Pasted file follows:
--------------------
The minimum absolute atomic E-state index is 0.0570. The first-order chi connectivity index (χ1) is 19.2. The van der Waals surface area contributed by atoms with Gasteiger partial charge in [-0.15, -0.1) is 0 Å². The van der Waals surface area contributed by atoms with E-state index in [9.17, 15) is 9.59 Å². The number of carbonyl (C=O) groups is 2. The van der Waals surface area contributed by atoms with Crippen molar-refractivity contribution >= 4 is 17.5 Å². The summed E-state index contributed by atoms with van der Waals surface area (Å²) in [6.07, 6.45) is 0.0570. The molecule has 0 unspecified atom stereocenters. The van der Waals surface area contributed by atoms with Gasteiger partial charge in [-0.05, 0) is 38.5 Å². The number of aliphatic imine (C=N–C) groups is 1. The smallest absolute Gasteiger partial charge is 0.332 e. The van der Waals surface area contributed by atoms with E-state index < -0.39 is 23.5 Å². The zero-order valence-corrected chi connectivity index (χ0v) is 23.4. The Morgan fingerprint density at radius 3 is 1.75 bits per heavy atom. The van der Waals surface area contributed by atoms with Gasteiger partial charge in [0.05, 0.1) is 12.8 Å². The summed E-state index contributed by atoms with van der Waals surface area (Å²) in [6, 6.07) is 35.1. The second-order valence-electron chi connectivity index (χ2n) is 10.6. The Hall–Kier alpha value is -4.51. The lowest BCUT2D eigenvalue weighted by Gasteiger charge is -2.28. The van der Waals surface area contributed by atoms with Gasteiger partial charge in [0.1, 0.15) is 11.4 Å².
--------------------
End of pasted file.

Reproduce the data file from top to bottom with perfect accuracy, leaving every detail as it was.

The minimum absolute atomic E-state index is 0.0570. The first-order chi connectivity index (χ1) is 19.2. The van der Waals surface area contributed by atoms with Gasteiger partial charge in [-0.15, -0.1) is 0 Å². The van der Waals surface area contributed by atoms with E-state index in [9.17, 15) is 9.59 Å². The number of carbonyl (C=O) groups is 2. The van der Waals surface area contributed by atoms with Crippen molar-refractivity contribution >= 4 is 17.5 Å². The summed E-state index contributed by atoms with van der Waals surface area (Å²) in [6.07, 6.45) is 0.0570. The molecule has 0 unspecified atom stereocenters. The van der Waals surface area contributed by atoms with Gasteiger partial charge in [-0.05, 0) is 38.5 Å². The number of aliphatic imine (C=N–C) groups is 1. The smallest absolute Gasteiger partial charge is 0.332 e. The van der Waals surface area contributed by atoms with E-state index < -0.39 is 23.5 Å². The zero-order valence-corrected chi connectivity index (χ0v) is 23.4. The Morgan fingerprint density at radius 3 is 1.75 bits per heavy atom. The van der Waals surface area contributed by atoms with Gasteiger partial charge in [0.05, 0.1) is 12.8 Å². The summed E-state index contributed by atoms with van der Waals surface area (Å²) in [6, 6.07) is 35.1. The second-order valence-electron chi connectivity index (χ2n) is 10.6. The Hall–Kier alpha value is -4.51. The lowest BCUT2D eigenvalue weighted by Gasteiger charge is -2.28. The van der Waals surface area contributed by atoms with Gasteiger partial charge in [0.1, 0.15) is 11.4 Å².